What’s behind Google’s phenomenal success and why do they do what they do? In Work Rules!: Insights from Inside Google That Will Transform How You Live and Lead, Laszlo Bock shares his insider perspective on what makes Google tick and how you and your company can duplicate some of these winning ideas.
Bock joined Google as the head of People Operations and saw the company grow from 6,000 staff in 2006 to 60,000 staff in 2016. This book captures his interpretation of the work rules and philosophies behind Google’s tremendous success. In particular, he explains how Google has built such a dynamic culture, attracts top global talents and achieves outstanding performance. He breaks down what it really means (in terms of strategies and processes) to empower people, hire the best and engage in continuous improvement. In our full 18-page summary, we’ve organized these insights into 4 key categories:
Google’s “high-freedom” workplace is built on the belief that people are fundamentally good. It trusts people to do their best and treats them as owners rather than machines or units to be managed.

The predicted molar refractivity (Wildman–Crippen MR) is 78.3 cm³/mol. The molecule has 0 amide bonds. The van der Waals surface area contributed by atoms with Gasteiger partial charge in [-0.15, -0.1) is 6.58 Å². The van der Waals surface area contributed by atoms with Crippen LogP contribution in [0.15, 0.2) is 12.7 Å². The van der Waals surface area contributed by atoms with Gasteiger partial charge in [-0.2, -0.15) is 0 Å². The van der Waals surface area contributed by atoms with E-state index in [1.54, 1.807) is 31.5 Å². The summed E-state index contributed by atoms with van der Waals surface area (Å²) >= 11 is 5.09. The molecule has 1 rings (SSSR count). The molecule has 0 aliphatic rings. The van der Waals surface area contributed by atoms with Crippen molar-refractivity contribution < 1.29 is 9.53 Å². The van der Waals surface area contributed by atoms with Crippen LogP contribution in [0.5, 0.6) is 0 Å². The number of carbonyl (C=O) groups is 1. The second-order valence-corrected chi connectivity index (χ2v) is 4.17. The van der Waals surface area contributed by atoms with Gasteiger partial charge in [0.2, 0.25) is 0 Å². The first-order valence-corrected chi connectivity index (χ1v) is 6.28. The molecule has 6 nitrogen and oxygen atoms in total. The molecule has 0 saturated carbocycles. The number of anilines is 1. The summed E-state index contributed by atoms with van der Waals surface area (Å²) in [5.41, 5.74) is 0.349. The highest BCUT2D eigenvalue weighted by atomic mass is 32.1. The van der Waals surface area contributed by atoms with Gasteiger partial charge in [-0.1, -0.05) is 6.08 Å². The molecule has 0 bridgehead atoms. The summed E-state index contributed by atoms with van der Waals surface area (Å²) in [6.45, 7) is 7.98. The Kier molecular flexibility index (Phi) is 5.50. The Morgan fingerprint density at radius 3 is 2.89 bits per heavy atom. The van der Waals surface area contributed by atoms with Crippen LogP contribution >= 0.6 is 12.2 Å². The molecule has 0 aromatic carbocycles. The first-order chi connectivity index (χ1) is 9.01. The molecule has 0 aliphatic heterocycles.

In any organization, the founders play a big role in molding the culture. However, you don’t need to start a company to be a founder. Although Google’s founders (Larry Page and Sergey Brin) strongly influenced Google’s culture, the biggest impact they made was to nurture other “founders” in Google, but giving Googlers the freedom to shape the company. The key is creating change to start thinking yourself as a founder and act like one.
When you think of “performance management”, do you think of performance ratings and year-end appraisals? Most companies have become so dependent on systems and scores to evaluate their employees that they’ve lose sight of the real goal—to shape behaviors and help employees do better. There are at least 3 strategies that stand out with Google’s unusual approach to performance management and improvement: